MEDIA: Spotlight - No one-size-fits-all formula for compact ad rates

The newspapers are hitting opposition from agencies over ad rates.

"It's our equivalent of Contract Rights Renewal," one press director said last week when faced with trading proposals from Times Newspapers and The Independent.

The launch of compact editions of The Times and The Independent has involved discussions, at times heated, between media owners and agencies on the formulae that should be put in place to cover charges for advertising running in titles.

Things came to a head last week when The Independent, ahead of last Saturday's launch of its Independent on Saturday compact, toured agencies with proposals that it would increase prices by 12.5 per cent on the back of its compact launch. Just as controversially, it is suggesting a formula that will involve advertisers paying 70 per cent of the rate of a full page in the broadsheet for a full page in the compact.

Times Newspapers is also visiting agencies with a formula. As 20 per cent of its total sale stems from the compact edition, it is proposing a 5 per cent cut in rates across the board to offer some discount because compact pages are smaller. However, agencies seem perturbed on two points.

First, that the level of this discount isn't high enough and second that the three-month deal proposed by The Times isn't flexible enough. Some argue that The Times' formula should allow them at least 11 per cent discount (based on the number of column inches lost in compact ads) but The Times feels able to counter that 5 per cent is fair due to the supposed greater impact of a full page in a compact.

Even some press buyers are willing to concede this. One says: "There's no research out there that proves a broadsheet is more effective than a tabloid. It's arguably better to have a tabloid page because people tend to fold a broadsheet."

However, others take the view that The Independent's 30 per cent discount on a full page is not enough. Some of this opposition seems to stem from agencies not expecting such a proactive approach from the relatively small Independent. "It doesn't have the clout of The Sun or the Daily Mail, so how dare it behave in this way?" the argument of some agencies runs.

Other press directors are more understanding. One says: "I can understand why The Independent is coming in asking for more: it has proved the compact has improved its circulation base."

The Independent's year-on-year circulation rose by 13 per cent in December to 205,303. The Times' first month of publishing a compact edition resulted in a 2.3 per cent rise on the November circulation to 636,331.

Lawrie Procter, The Independent's commercial director, has been leading its roadshow around agencies. He argues that most agencies have been positive: "The launch of the compacts has expanded the market. We're selling more, The Times is selling more and there is an acceptance from media buyers that the compacts are a good thing. There have been accusations in the past, partly justified, of a lack of innovation."

The Independent on Saturday has gone totally compact so, it argues, it is justified in taking its new pricing system out to the market.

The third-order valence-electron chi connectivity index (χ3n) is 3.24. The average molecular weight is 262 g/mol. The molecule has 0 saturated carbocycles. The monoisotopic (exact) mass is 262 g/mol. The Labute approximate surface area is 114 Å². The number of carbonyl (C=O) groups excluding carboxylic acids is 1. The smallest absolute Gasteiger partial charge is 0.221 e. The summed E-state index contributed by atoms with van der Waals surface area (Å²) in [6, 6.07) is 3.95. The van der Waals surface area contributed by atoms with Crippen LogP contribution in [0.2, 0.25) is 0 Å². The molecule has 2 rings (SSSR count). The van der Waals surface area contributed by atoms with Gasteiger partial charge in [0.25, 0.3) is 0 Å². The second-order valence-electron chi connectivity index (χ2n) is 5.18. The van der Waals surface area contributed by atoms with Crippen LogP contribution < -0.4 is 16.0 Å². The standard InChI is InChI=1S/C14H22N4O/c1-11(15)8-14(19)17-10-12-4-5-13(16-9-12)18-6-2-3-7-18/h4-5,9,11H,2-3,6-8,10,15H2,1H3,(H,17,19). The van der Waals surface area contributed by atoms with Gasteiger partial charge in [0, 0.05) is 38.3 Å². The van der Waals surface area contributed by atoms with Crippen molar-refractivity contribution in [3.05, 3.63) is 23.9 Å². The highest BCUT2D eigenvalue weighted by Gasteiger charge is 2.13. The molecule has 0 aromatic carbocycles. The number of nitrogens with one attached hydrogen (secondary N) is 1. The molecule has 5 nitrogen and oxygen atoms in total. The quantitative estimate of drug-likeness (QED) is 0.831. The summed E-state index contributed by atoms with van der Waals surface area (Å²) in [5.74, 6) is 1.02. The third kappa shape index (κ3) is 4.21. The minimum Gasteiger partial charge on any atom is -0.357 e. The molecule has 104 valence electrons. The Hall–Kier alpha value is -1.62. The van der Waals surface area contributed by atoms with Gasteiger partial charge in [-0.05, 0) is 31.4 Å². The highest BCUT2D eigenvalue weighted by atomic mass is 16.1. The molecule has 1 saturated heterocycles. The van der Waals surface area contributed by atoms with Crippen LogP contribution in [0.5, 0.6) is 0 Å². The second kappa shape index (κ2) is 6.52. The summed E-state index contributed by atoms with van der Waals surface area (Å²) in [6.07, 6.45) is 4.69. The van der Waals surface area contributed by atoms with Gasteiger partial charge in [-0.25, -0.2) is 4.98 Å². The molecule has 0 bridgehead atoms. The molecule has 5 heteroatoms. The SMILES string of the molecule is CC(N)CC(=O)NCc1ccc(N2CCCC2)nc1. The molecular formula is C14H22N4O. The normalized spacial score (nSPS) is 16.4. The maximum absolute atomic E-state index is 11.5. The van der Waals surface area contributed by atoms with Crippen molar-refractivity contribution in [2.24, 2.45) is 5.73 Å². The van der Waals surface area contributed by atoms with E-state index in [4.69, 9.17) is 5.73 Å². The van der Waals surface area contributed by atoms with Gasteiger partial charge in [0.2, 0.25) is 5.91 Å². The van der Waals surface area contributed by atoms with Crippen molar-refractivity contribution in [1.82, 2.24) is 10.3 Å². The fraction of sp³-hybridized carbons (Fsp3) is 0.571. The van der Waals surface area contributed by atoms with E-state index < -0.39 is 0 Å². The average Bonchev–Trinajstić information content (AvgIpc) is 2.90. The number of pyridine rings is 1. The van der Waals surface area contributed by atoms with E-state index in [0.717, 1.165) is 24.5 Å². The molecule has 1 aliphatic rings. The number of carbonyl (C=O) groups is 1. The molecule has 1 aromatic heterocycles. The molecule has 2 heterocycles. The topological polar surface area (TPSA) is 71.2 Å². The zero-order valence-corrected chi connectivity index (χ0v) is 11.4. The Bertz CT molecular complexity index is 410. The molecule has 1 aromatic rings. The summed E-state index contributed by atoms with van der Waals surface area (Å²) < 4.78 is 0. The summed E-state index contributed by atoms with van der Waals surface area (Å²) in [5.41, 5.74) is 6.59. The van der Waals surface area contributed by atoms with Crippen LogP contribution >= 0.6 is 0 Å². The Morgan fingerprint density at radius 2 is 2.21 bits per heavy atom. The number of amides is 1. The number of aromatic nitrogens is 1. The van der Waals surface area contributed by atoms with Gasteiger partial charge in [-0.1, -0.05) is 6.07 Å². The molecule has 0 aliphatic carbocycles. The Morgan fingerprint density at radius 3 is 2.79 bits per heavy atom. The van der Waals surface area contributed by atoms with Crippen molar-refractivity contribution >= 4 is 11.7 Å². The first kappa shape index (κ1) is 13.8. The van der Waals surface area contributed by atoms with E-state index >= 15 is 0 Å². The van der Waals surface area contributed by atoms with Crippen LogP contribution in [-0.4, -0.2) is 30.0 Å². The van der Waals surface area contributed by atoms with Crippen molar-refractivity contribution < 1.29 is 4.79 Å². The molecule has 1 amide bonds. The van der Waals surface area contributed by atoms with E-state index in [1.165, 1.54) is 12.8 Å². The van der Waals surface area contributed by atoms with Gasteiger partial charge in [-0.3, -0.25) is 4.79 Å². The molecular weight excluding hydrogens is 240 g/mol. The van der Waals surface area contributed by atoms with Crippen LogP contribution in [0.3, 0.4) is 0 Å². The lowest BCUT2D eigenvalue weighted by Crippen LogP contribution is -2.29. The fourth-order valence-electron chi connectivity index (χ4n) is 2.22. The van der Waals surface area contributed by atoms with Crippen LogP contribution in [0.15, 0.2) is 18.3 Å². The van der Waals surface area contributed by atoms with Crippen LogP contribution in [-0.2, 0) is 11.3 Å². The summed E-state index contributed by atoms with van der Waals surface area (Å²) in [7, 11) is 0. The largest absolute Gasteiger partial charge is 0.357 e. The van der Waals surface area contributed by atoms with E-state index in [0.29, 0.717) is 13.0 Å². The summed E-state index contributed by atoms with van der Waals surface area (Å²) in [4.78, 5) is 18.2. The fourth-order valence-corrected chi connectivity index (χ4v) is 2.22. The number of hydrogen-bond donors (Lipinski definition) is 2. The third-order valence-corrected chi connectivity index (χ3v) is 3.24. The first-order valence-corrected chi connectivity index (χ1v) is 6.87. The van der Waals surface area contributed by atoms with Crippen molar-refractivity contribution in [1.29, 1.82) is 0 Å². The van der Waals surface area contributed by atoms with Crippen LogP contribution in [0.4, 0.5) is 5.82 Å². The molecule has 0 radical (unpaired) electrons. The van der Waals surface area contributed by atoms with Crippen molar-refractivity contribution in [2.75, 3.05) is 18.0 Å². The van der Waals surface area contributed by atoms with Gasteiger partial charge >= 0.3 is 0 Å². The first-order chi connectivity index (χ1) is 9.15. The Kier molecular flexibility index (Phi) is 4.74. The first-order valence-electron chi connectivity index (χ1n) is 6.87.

However, Paul Thomas, the press director at MindShare, believes that The Independent on Saturday will provide the greatest difficulties going forward. Because the ABC circulation figures do not strip out Saturday figures from the rest of the week, it is hard for advertisers to know what they're paying for, he argues.

"I need the figures broken down," Thomas says. "I need the Saturday circulation, to know what the right percentage of discount is."

Thomas feels that the situation may become more straightforward with The Times compact: "The Times has tried to offer a way forward, with a formula that can be adjusted as the compact becomes a large part of circulation."

However, Claudine Collins, the press director at MediaCom, can see some problems ahead. "It is still early days, but I understand why they felt something needed to be done now. Every week, the percentage of compacts sold goes up and generally The Times and The Independent are gaining circulation.

However, columnage is being lost on large sizes and I don't necessarily agree with what has been suggested so far. Also, the market could significantly change if The Guardian and Telegraph launch compacts, so the dynamics are shifting all the time."

A belief also exists that The Independent and The Times have been over-zealous in attempting to obtain revenue from advertisers to support the new launches when the benefits are aimed at readers. Mark Gallagher, the head of press at Manning Gottlieb OMD, says: "It's a bit early to start to ask advertisers to pay more when all this is about is increasing circulation and cover price revenues."

Neither The Times or The Independent is allowing agencies to buy the broadsheet or compact audience separately. This is not causing too much concern at the moment but if, as tipped by some, The Times' audience is 50 per cent compact by the summer, problems may arise.

Collins says: "A year down the line, if they've all gone compact, it will be simpler. The problem is when, say, The Times has 50 per cent of its readers buying the compact, it could be a very different audience from its broadsheet."

For the time being, agencies are concerned that advertisers are footing the bill for the compact experiment. Some haven't yet agreed to The Times' or The Independent's demands and there is a prospect of some agencies not taking full-page ads in the titles. However, as with TV trading, a solution is likely to evolve over the coming months.


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